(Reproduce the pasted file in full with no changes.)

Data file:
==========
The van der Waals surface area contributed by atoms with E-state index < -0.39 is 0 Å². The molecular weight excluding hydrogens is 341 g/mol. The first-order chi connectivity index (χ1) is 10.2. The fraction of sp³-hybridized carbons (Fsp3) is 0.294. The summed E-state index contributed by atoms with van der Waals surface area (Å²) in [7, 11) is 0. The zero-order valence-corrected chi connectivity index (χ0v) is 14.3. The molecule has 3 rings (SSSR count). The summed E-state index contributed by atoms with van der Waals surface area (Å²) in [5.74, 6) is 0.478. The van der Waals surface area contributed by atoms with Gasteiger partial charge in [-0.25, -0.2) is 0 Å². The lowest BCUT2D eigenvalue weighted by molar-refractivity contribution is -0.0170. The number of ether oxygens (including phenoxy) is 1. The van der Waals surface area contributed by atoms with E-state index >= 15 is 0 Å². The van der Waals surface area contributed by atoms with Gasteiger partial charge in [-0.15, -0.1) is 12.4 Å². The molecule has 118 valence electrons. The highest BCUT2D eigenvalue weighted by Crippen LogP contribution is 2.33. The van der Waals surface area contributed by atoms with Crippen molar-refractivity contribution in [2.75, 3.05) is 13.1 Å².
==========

The van der Waals surface area contributed by atoms with E-state index < -0.39 is 0 Å². The molecular weight excluding hydrogens is 341 g/mol. The first-order chi connectivity index (χ1) is 10.2. The fraction of sp³-hybridized carbons (Fsp3) is 0.294. The summed E-state index contributed by atoms with van der Waals surface area (Å²) in [7, 11) is 0. The zero-order valence-corrected chi connectivity index (χ0v) is 14.3. The molecule has 3 rings (SSSR count). The summed E-state index contributed by atoms with van der Waals surface area (Å²) in [5.74, 6) is 0.478. The van der Waals surface area contributed by atoms with Gasteiger partial charge in [-0.25, -0.2) is 0 Å². The lowest BCUT2D eigenvalue weighted by molar-refractivity contribution is -0.0170. The number of ether oxygens (including phenoxy) is 1. The van der Waals surface area contributed by atoms with E-state index >= 15 is 0 Å². The van der Waals surface area contributed by atoms with Gasteiger partial charge in [-0.15, -0.1) is 12.4 Å². The molecule has 118 valence electrons. The highest BCUT2D eigenvalue weighted by Crippen LogP contribution is 2.33. The van der Waals surface area contributed by atoms with Crippen molar-refractivity contribution in [2.75, 3.05) is 13.1 Å².